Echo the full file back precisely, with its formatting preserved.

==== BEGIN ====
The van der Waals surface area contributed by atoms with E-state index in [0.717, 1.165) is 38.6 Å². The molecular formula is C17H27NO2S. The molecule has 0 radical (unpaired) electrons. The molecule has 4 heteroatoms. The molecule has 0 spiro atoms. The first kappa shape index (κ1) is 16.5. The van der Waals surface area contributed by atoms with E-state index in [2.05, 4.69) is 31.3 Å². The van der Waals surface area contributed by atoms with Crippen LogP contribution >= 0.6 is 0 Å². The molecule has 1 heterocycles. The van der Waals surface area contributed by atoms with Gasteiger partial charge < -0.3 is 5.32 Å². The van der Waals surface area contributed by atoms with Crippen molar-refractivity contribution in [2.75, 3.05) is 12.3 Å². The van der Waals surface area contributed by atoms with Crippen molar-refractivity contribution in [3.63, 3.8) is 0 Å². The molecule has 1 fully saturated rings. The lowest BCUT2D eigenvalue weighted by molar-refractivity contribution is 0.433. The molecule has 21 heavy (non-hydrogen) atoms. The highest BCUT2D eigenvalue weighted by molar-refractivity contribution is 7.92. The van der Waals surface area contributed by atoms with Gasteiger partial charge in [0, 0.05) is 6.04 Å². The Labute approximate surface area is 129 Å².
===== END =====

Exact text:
The van der Waals surface area contributed by atoms with E-state index in [0.717, 1.165) is 38.6 Å². The molecular formula is C17H27NO2S. The molecule has 0 radical (unpaired) electrons. The molecule has 4 heteroatoms. The molecule has 0 spiro atoms. The first kappa shape index (κ1) is 16.5. The van der Waals surface area contributed by atoms with E-state index in [2.05, 4.69) is 31.3 Å². The van der Waals surface area contributed by atoms with Crippen LogP contribution >= 0.6 is 0 Å². The molecule has 1 heterocycles. The van der Waals surface area contributed by atoms with Gasteiger partial charge < -0.3 is 5.32 Å². The van der Waals surface area contributed by atoms with Crippen molar-refractivity contribution in [2.75, 3.05) is 12.3 Å². The van der Waals surface area contributed by atoms with Crippen molar-refractivity contribution in [3.63, 3.8) is 0 Å². The molecule has 1 fully saturated rings. The lowest BCUT2D eigenvalue weighted by molar-refractivity contribution is 0.433. The molecule has 21 heavy (non-hydrogen) atoms. The highest BCUT2D eigenvalue weighted by molar-refractivity contribution is 7.92. The van der Waals surface area contributed by atoms with Gasteiger partial charge in [0, 0.05) is 6.04 Å². The Labute approximate surface area is 129 Å².